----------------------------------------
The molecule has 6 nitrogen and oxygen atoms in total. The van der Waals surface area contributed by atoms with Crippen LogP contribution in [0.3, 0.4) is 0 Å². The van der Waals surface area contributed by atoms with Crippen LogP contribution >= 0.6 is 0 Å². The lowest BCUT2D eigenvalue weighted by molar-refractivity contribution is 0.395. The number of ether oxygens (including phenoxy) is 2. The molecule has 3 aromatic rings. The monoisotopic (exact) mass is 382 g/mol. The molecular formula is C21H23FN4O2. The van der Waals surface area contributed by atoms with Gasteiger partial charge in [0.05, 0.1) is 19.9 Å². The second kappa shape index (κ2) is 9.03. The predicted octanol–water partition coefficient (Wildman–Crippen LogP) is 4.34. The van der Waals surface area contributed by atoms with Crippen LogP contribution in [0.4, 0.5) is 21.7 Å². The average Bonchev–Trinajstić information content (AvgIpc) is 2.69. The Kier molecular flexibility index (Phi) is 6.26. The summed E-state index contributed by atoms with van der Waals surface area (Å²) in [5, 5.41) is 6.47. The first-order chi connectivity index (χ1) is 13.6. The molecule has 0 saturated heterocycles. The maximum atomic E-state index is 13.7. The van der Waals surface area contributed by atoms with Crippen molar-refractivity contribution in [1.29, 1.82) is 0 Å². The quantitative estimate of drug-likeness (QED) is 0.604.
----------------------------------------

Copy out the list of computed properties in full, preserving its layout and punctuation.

The molecule has 6 nitrogen and oxygen atoms in total. The van der Waals surface area contributed by atoms with Crippen LogP contribution in [0.3, 0.4) is 0 Å². The van der Waals surface area contributed by atoms with Crippen LogP contribution >= 0.6 is 0 Å². The lowest BCUT2D eigenvalue weighted by molar-refractivity contribution is 0.395. The number of ether oxygens (including phenoxy) is 2. The molecule has 3 aromatic rings. The monoisotopic (exact) mass is 382 g/mol. The molecular formula is C21H23FN4O2. The van der Waals surface area contributed by atoms with Gasteiger partial charge in [0.05, 0.1) is 19.9 Å². The second kappa shape index (κ2) is 9.03. The predicted octanol–water partition coefficient (Wildman–Crippen LogP) is 4.34. The van der Waals surface area contributed by atoms with Crippen LogP contribution in [0.4, 0.5) is 21.7 Å². The average Bonchev–Trinajstić information content (AvgIpc) is 2.69. The Kier molecular flexibility index (Phi) is 6.26. The summed E-state index contributed by atoms with van der Waals surface area (Å²) in [5, 5.41) is 6.47. The first-order chi connectivity index (χ1) is 13.6. The molecule has 0 saturated heterocycles. The maximum atomic E-state index is 13.7. The van der Waals surface area contributed by atoms with Crippen molar-refractivity contribution in [1.29, 1.82) is 0 Å². The quantitative estimate of drug-likeness (QED) is 0.604.